Full Manual Sports Shooters, Are They Really The Shiznit?


TPF Noob!
Aug 13, 2009
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Rural America
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We all know that full manual gives you complete control of your camera. As it should.

But is that even desired for sports shooters?

I'm no pro, but I'm no slouch either. Most of the shooting I've done has varied from mild to extreme changes in lighting, speed etc.

I couldn't imaging ever being good enough to go full manual sports shooting in dynamic conditions like at an outdoor track where panning shots from an apex cause the lighting to change wildly in a second.

Am I missing something? Does it get that easy? Will I be able to adjust all the settings on my camera with the same fluidity that I can type my thoughts on a keyboard?

I still tend to stress when I have to quickly change the shutter speed or ISO. Imagine having to do everything! :lol:
You'll probably find that most sports shooters use one of the priority modes (shutter or aperture), and make required adjustments from there.

And, yes, with enough practice, you will be able to make camera adjustments on the fly without having to look at what you are doing. Mine shows most of the settings in the viewfinder, and I know where the buttons are to change what I want, so I can see the results without taking my eye away.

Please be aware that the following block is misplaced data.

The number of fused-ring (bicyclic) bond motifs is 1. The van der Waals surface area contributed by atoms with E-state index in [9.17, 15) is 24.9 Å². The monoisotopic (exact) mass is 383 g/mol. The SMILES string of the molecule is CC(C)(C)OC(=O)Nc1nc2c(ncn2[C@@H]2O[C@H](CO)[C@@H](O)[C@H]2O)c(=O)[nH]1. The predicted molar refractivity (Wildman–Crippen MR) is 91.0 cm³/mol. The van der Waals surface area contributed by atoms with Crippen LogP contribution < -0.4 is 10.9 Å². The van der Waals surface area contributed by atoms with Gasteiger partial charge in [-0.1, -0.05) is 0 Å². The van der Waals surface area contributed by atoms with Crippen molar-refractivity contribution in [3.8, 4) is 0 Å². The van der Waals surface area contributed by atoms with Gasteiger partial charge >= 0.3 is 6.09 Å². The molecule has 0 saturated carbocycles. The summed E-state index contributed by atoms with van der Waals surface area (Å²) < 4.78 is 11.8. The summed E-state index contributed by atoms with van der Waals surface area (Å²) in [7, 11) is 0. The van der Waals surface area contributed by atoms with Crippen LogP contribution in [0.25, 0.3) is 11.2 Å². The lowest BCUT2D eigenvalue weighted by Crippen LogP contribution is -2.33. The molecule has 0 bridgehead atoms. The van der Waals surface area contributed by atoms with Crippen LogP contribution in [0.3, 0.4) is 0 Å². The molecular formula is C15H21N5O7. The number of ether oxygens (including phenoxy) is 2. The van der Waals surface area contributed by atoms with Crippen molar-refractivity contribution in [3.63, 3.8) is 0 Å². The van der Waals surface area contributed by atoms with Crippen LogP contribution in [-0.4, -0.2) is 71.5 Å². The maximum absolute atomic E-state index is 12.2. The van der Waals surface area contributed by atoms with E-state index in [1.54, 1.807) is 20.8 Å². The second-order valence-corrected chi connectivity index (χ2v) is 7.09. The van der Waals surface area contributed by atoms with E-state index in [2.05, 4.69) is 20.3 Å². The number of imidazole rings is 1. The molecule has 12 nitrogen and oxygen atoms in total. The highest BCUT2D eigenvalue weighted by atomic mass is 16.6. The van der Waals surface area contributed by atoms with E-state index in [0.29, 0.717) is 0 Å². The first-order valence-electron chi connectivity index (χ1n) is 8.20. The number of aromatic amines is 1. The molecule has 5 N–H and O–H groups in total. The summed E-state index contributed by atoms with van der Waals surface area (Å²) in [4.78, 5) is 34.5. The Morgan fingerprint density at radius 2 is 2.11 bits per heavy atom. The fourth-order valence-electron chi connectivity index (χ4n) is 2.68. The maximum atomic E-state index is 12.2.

I don't know what camera you have, but the higher end ones have separate dials for shutter speed & aperture. No need to hold a button down to change one or the other...

That makes it a lot easier to change settings quickly.

Work one with your thumb, the other with your finger.
I'm using a 7D. I haven't learned the controls by heart yet.

I should be able to figure out the controls ok. Being able to dial in those controls to get the right effect in a split-second is what I question.

I typically use Tv for sports. Makes it easy to get the effect: Freeze or Motion Blurr. I've done a couple of night events that kind of kicked my arse the first time and a half, but I'm getting the hang of it.
I shoot sports regularly and in full manual. Once you get enough practice it's pretty easy to keep track of the light meter while still watching the action.